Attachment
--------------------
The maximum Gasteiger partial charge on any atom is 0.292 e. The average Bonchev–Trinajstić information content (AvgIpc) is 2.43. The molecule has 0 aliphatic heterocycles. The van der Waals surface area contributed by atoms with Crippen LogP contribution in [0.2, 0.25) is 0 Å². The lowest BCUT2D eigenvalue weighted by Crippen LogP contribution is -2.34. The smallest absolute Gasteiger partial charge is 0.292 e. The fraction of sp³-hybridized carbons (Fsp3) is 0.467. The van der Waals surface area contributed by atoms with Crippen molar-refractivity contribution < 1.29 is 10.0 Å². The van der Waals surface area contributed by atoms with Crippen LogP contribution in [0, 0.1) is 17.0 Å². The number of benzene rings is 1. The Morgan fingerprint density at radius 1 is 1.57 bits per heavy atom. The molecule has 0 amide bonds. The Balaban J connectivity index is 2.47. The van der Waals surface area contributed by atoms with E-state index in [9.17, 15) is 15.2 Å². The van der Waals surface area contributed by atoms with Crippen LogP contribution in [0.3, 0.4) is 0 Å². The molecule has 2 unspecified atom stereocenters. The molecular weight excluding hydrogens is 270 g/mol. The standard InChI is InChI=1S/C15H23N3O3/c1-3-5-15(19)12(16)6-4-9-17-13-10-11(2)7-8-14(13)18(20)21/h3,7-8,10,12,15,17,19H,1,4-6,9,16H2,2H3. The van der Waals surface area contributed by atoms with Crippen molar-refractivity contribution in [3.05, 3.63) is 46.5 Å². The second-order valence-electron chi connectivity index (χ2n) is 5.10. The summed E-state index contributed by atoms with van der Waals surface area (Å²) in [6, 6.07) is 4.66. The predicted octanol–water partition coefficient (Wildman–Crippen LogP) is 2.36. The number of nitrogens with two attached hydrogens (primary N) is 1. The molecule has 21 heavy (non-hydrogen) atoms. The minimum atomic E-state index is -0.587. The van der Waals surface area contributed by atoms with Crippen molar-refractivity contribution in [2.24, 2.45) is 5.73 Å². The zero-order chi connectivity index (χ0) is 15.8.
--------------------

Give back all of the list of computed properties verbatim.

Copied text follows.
The maximum Gasteiger partial charge on any atom is 0.292 e. The average Bonchev–Trinajstić information content (AvgIpc) is 2.43. The molecule has 0 aliphatic heterocycles. The van der Waals surface area contributed by atoms with Crippen LogP contribution in [0.2, 0.25) is 0 Å². The lowest BCUT2D eigenvalue weighted by Crippen LogP contribution is -2.34. The smallest absolute Gasteiger partial charge is 0.292 e. The fraction of sp³-hybridized carbons (Fsp3) is 0.467. The van der Waals surface area contributed by atoms with Crippen molar-refractivity contribution < 1.29 is 10.0 Å². The van der Waals surface area contributed by atoms with Crippen LogP contribution in [0, 0.1) is 17.0 Å². The number of benzene rings is 1. The Morgan fingerprint density at radius 1 is 1.57 bits per heavy atom. The molecule has 0 amide bonds. The Balaban J connectivity index is 2.47. The van der Waals surface area contributed by atoms with E-state index in [9.17, 15) is 15.2 Å². The van der Waals surface area contributed by atoms with Crippen LogP contribution in [0.3, 0.4) is 0 Å². The molecule has 2 unspecified atom stereocenters. The molecular weight excluding hydrogens is 270 g/mol. The standard InChI is InChI=1S/C15H23N3O3/c1-3-5-15(19)12(16)6-4-9-17-13-10-11(2)7-8-14(13)18(20)21/h3,7-8,10,12,15,17,19H,1,4-6,9,16H2,2H3. The van der Waals surface area contributed by atoms with Crippen molar-refractivity contribution in [3.05, 3.63) is 46.5 Å². The second-order valence-electron chi connectivity index (χ2n) is 5.10. The summed E-state index contributed by atoms with van der Waals surface area (Å²) in [6, 6.07) is 4.66. The predicted octanol–water partition coefficient (Wildman–Crippen LogP) is 2.36. The number of nitrogens with two attached hydrogens (primary N) is 1. The molecule has 21 heavy (non-hydrogen) atoms. The minimum atomic E-state index is -0.587. The van der Waals surface area contributed by atoms with Crippen molar-refractivity contribution in [2.24, 2.45) is 5.73 Å². The zero-order chi connectivity index (χ0) is 15.8.